Scott Simon

Gary Johnson, the Libertarian candidate for president, was chagrined and embarrassed this week after he asked, "What is Aleppo?" in reply to a question on MSNBC. Mr. Johnson made no excuses and said later he simply "blanked" — his word — when asked what he would do about the besieged Syrian city in which hundreds of thousands of civilians are trapped, many starving and defenseless against artillery, bombs and alleged chemical weapons.

What's in a name?

The Chicago White Sox, mired in in the middle of the American League Central division, announced this week they've signed a 13 year deal to rename the park where they play Guaranteed Rate Field.

Guaranteed Rate is a home loan company, headquartered in Chicago.

But as Rick Morrisey wrote in the Chicago Sun-Times, "Guaranteed Rate Field. You're kidding, right? Was Year End Clearance Sale Stadium already taken?"

The little boy in Aleppo, sitting in an ambulance, his face caked with rubble and blood, is named Omran Daqneesh. He is five years old. His home was destroyed on Wednesday night. Russian and Syrian government airstrikes have become routine in rebel-held areas of the city. And rebels have also shelled the government-held side.

Just before Jeni Stepien got married to Paul Maenner last Saturday, she turned to the man who walked her down the aisle and put her hand on his chest — to feel the heartbeat of the father she lost ten years ago.

Michael Stepien was a chef, on his way home from work at a restaurant in suburban Pittsburgh in September 2006 when he was robbed by a 16-year-old who shot him through the head.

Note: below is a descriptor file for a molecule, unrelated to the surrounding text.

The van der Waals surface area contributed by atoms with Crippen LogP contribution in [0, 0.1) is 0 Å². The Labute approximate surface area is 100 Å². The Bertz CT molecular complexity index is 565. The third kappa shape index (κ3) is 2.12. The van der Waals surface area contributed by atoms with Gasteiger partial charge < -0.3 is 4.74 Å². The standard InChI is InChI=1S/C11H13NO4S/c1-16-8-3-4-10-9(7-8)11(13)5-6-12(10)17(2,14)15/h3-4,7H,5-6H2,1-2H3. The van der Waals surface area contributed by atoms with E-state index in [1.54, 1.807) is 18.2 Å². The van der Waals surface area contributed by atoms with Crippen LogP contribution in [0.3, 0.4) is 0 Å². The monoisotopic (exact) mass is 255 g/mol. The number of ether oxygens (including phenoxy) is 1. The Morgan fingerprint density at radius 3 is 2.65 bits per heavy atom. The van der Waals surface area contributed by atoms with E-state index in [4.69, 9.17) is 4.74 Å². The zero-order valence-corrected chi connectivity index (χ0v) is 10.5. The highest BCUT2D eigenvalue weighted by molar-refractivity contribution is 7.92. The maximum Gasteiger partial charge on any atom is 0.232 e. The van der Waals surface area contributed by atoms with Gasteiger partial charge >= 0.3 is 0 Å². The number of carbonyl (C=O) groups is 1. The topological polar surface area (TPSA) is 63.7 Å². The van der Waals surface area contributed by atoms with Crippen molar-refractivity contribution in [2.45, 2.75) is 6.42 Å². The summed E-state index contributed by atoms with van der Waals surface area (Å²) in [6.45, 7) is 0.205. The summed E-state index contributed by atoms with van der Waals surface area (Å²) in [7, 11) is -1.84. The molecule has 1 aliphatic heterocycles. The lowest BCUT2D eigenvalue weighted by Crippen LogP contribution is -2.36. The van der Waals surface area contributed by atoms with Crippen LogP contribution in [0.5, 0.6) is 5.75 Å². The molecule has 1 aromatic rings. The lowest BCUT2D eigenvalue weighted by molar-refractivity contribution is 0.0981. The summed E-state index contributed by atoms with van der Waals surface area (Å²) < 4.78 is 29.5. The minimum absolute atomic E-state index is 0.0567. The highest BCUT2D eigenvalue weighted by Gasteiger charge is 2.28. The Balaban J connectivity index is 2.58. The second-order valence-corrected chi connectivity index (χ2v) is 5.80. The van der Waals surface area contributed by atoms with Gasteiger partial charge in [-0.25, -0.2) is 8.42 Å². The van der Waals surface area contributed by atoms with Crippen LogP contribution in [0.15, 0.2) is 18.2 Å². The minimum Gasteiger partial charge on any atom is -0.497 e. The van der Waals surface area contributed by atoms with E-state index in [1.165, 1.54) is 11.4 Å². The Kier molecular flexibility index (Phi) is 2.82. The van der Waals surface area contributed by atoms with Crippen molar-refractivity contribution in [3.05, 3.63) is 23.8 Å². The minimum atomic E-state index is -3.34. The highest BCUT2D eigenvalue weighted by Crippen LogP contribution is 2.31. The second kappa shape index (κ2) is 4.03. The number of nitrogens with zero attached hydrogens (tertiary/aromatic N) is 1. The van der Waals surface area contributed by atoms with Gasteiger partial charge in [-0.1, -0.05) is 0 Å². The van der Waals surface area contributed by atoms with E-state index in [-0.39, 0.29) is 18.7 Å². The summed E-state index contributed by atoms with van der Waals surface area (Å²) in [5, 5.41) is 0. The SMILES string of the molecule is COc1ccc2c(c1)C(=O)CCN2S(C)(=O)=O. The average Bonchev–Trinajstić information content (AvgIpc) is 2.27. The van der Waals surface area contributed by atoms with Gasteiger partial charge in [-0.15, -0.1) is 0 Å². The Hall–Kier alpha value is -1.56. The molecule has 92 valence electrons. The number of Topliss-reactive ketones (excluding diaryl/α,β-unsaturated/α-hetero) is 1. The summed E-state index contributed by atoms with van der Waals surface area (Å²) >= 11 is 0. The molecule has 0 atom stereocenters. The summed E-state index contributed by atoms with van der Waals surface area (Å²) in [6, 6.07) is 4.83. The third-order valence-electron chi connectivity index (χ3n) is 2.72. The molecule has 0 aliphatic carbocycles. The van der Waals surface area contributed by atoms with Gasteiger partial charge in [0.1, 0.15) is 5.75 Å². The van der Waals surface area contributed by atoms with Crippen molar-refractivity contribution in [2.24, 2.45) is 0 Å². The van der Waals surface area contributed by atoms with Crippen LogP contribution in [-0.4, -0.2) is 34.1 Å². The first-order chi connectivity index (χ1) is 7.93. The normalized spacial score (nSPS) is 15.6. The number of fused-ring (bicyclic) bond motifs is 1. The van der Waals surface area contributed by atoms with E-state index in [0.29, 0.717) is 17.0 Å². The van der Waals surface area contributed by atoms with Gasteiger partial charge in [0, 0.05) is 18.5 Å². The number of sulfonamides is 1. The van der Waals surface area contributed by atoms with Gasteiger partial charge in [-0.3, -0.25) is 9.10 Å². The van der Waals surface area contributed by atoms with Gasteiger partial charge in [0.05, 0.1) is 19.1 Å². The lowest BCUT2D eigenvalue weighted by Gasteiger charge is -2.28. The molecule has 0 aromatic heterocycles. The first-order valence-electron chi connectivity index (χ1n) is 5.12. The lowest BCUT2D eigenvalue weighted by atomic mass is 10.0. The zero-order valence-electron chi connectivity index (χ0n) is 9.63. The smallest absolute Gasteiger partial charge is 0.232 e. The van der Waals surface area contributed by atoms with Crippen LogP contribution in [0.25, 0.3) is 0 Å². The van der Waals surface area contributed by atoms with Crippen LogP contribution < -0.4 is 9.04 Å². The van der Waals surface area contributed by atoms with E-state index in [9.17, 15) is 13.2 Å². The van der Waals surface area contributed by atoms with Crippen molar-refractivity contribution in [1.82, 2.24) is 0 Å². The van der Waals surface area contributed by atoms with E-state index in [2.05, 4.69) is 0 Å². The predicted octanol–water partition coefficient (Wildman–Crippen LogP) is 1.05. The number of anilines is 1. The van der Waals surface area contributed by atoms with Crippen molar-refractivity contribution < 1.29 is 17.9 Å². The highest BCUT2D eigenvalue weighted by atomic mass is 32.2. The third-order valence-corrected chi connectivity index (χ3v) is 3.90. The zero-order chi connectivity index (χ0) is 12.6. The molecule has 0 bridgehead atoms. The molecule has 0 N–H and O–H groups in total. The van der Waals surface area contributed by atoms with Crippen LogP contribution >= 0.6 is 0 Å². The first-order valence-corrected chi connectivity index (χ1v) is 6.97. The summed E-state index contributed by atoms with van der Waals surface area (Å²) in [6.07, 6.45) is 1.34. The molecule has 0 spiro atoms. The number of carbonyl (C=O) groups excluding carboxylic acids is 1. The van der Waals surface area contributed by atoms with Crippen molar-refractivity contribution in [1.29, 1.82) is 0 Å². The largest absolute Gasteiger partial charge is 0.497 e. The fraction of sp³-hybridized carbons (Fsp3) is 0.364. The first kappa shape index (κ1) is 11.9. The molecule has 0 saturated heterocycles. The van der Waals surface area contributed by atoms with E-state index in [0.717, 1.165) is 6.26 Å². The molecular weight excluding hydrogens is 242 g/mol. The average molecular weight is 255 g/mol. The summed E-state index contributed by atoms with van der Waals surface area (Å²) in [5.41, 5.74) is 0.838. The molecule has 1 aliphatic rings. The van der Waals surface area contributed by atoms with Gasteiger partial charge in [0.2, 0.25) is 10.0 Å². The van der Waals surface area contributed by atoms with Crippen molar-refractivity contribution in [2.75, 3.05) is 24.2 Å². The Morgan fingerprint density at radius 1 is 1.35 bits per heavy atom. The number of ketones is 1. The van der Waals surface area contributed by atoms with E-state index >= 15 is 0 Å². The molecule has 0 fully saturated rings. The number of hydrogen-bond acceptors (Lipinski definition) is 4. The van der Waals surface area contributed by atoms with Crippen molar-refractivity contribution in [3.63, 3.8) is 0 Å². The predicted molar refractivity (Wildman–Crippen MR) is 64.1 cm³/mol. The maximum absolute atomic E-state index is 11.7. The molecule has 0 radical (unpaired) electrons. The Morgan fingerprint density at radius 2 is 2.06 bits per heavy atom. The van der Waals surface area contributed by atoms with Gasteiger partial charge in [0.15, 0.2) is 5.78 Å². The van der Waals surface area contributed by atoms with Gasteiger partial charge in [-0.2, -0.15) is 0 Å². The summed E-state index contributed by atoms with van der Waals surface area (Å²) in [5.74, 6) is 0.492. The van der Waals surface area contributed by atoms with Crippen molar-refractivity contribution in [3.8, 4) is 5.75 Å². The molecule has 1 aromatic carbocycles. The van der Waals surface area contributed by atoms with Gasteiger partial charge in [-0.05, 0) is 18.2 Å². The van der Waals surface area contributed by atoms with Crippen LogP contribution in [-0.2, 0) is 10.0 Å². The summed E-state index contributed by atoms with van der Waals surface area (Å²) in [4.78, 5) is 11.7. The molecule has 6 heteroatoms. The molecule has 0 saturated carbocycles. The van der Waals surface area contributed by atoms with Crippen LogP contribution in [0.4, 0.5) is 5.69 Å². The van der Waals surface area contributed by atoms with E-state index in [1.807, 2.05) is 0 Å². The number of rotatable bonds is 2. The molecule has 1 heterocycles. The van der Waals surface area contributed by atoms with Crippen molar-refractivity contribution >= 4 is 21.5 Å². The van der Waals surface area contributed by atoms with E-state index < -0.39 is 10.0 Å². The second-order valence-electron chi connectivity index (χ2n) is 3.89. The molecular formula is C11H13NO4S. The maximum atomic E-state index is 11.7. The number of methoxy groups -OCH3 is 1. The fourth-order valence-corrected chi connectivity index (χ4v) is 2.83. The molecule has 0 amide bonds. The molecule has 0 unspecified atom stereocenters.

Arthur Thomas was a school counselor in Lawrenceville, New Jersey, and a father of four who had been diagnosed with a heart disease 16 years before. He was in a hospital, close to death.

Copyright 2016 NPR. To see more, visit http://www.npr.org/.

Did anyone see Gags last night?

This week, a clown has been making the late-night scene in Green Bay, Wis.

Gags, the Green Bay Clown, as he's been christened on a Facebook fan page — and by the way, if the Visigoths sacked Rome again these days, there would be Facebook fan page for them — has appeared on the streets of an intersection at about 2 a.m.

Americans might have a national self-image of being tall and rangy: think Gary Cooper, Michael Jordan, or Taylor Swift.

It turns out that we may look more like Judy Garland or Kevin Hart.

During these past two weeks in which America has been praised, panned, and hyperbolized at political conventions, Imperial College in London came out with a study that shows size-wise, Americans may have topped out.

The phrase, "America First" was invoked a few times at this week's Republican convention. That slogan comes with a lot of echoes, and you might wonder how much the people who chant it now really know about its history.

The America First Committee was founded in 1940 by a group of Yale students, many of whom would go on to distinguished careers, and funded by prominent Chicago business leaders. It was one of the largest peace organizations in U.S. history, with more than 800,000 registered members.

It somehow just seems right the last A Prairie Home Companion with Garrison Keillor will be heard tonight, on this weekend of flags, parades, and lemonade stands. The show was recorded last night at the Hollywood Bowl.

The first Prairie Home Companion was in 1974, and all of us who share this sliver on the radio spectrum know we wouldn't be in business if Garrison Keillor hadn't made a new thing called public radio truly sing.

The United States of America got a national mammal this week. And it's not us human beings.

President Obama signed the National Bison Legacy Act, which establishes the bison as the national mammal. This does not overthrow the bald eagle, who remains national symbol. But it does seem to put two animals on the same marquee.

Tens of millions of bison once thundered across North America, from the thick forests of Alaska to the tan prairies of Mexico. But by the late 1800s, just hundreds of North American bison were left alive.

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